Once I attended a prayer conference held by a sincere group of people. The hours of messaging about prayer finally ended with a brief blessing over the meal, the only prayer of the conference. A bit ironic?
The National Day of Prayer is a call to pray, and not just talk about it. Dr. T. W. Hunt is considered by many an authority on prayer. Hunt was a seminary professor who died in 2014 at the age of 85. He published several titles and spoke extensively on the subject.
Hunt credits a Christian businessman for influencing him. Bob Maulden used prayer rooms in his home and business. Hunt wrote, “I had never known anyone so completely given to prayer. Bob’s faith so intrigued me that I began studying the prayers of the Bible, and my own prayer life was transformed.”
In his book, “The Doctrine of Prayer,” Hunt follows the Lord’s Prayer (Mat. 6:9-13) to summarize most prayers as one of five forms. We do not dialogue with God in only one way.
Adoration, or worship, acknowledges who God is. “Our Father, who is in heaven, hallowed be Your name.” Thanksgiving is related to this form of prayer, and is a response to what God has done. A Psalm can prompt you, such as, “It is good to give thanks to the Lord, and to sing praises to Your name, O most high” (Psa. 92:1).
Intercession is what Hunt sees in “Your kingdom come, your will be done.” He writes that “prayer on behalf of others reaches its highest goal when it is intended to bring the kingdom and accomplish the will of God.” The best way to pray is for someone to embrace the rule and will of God.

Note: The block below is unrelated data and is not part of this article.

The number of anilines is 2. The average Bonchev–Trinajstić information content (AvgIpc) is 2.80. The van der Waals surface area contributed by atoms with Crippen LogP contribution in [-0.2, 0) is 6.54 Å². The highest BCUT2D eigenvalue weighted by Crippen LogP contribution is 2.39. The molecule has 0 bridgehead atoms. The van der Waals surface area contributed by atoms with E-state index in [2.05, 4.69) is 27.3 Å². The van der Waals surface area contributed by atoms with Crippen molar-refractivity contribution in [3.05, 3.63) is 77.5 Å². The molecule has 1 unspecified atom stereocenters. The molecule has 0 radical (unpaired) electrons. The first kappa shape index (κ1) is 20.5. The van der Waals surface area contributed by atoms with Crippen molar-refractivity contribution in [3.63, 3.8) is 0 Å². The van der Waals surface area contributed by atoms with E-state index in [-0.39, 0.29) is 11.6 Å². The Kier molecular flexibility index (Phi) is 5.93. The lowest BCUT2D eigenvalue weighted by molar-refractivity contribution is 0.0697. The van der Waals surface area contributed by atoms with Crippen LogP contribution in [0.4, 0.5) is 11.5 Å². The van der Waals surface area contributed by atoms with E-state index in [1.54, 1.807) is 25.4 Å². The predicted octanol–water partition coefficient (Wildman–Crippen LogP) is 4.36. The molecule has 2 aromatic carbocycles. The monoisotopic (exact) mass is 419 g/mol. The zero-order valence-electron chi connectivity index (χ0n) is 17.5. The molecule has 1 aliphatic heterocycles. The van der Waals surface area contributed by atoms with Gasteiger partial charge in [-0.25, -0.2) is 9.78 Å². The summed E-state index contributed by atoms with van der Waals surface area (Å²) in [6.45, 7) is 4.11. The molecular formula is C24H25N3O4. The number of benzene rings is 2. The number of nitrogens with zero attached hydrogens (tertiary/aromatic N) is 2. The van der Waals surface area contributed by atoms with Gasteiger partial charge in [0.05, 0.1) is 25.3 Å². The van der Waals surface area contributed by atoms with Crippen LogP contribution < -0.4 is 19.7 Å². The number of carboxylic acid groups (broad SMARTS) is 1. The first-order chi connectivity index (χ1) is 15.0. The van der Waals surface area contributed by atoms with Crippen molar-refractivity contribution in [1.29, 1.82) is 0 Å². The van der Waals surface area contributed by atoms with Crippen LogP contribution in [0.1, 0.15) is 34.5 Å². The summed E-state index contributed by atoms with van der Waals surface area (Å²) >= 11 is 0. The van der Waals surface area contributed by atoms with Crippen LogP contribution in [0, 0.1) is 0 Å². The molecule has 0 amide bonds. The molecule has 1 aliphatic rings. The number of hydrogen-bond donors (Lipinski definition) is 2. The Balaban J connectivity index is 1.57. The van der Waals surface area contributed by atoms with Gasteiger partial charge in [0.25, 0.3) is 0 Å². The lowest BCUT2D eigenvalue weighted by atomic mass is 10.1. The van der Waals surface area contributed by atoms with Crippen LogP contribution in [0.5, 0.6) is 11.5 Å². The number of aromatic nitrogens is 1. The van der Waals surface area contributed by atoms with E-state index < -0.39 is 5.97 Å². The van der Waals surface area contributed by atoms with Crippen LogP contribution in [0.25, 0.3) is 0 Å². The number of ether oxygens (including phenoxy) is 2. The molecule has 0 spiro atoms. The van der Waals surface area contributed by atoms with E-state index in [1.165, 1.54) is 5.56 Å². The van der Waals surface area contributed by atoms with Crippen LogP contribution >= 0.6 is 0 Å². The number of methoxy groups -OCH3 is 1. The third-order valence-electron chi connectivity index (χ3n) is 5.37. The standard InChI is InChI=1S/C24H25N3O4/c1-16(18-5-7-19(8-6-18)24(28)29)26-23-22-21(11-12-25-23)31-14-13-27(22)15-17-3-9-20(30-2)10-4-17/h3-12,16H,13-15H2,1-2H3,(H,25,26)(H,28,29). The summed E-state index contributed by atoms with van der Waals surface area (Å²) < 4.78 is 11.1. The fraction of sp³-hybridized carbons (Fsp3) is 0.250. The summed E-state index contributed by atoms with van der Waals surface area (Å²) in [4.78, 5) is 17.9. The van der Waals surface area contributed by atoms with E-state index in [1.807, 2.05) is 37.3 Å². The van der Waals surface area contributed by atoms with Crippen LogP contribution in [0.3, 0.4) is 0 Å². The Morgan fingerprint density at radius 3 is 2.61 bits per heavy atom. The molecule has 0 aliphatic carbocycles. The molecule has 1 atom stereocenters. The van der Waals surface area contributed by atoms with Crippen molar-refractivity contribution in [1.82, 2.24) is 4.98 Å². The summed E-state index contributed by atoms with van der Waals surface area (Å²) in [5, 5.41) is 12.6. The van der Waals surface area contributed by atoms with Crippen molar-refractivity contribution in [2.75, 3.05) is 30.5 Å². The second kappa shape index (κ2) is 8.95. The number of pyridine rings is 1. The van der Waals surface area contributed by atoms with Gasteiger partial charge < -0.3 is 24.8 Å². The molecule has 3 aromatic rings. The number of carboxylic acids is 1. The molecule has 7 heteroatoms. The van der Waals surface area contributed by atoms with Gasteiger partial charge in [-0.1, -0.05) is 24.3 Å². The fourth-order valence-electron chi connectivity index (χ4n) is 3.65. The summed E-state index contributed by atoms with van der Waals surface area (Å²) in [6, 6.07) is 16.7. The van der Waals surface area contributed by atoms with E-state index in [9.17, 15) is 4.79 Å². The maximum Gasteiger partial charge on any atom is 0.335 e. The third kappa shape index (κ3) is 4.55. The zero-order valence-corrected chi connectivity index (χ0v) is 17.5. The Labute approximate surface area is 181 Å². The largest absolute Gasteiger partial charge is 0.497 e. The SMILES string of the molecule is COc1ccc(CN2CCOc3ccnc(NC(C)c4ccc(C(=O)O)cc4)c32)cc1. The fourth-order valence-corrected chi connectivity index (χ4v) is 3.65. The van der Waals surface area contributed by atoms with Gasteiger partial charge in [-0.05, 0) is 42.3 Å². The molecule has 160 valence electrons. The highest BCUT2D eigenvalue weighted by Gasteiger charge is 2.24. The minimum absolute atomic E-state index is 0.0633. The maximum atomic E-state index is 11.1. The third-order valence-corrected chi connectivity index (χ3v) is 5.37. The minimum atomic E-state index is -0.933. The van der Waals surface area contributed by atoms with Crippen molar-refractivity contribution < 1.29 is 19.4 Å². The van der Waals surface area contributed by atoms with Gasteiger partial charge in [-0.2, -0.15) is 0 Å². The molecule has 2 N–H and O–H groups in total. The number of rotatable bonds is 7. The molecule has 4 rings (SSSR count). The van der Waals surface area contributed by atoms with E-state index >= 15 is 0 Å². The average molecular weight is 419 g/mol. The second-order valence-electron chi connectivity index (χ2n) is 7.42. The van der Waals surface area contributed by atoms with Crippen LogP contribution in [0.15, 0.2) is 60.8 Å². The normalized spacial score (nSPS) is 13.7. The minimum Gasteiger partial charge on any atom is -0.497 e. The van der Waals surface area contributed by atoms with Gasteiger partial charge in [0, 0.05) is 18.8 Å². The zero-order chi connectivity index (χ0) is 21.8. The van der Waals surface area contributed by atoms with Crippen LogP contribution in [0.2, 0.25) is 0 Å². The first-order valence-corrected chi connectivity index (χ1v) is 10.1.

Petition is praying for your own needs, as in “give us this day our daily bread.” Jesus said, “Everyone who ask receives, and he who seeks finds, and to him who knocks it shall be opened” (Matt. 7:8). Hunt explains that such prayers express dependence, earnestness, and persistence.
Repentance is implied in “forgive us our debts.” Hunt points out, “For the Christian this is not asking for a legal cancellation of sin” since Jesus took care of that at the cross. Confession reminds us to be wary of the desires of the flesh that are contrary to our identity as Jesus-followers.
Deliverance from evil is as great a need today as ever. The devil “prowls around like a roaring lion, seeking someone to devour” (1 Pet. 5:8), and we see that on the news each day.
Enrich your prayer life by using all the forms of prayer in Jesus’ model prayer. Join other believers in your community to pray on the National Day of Prayer. The date for 2017 is Thursday, May 4.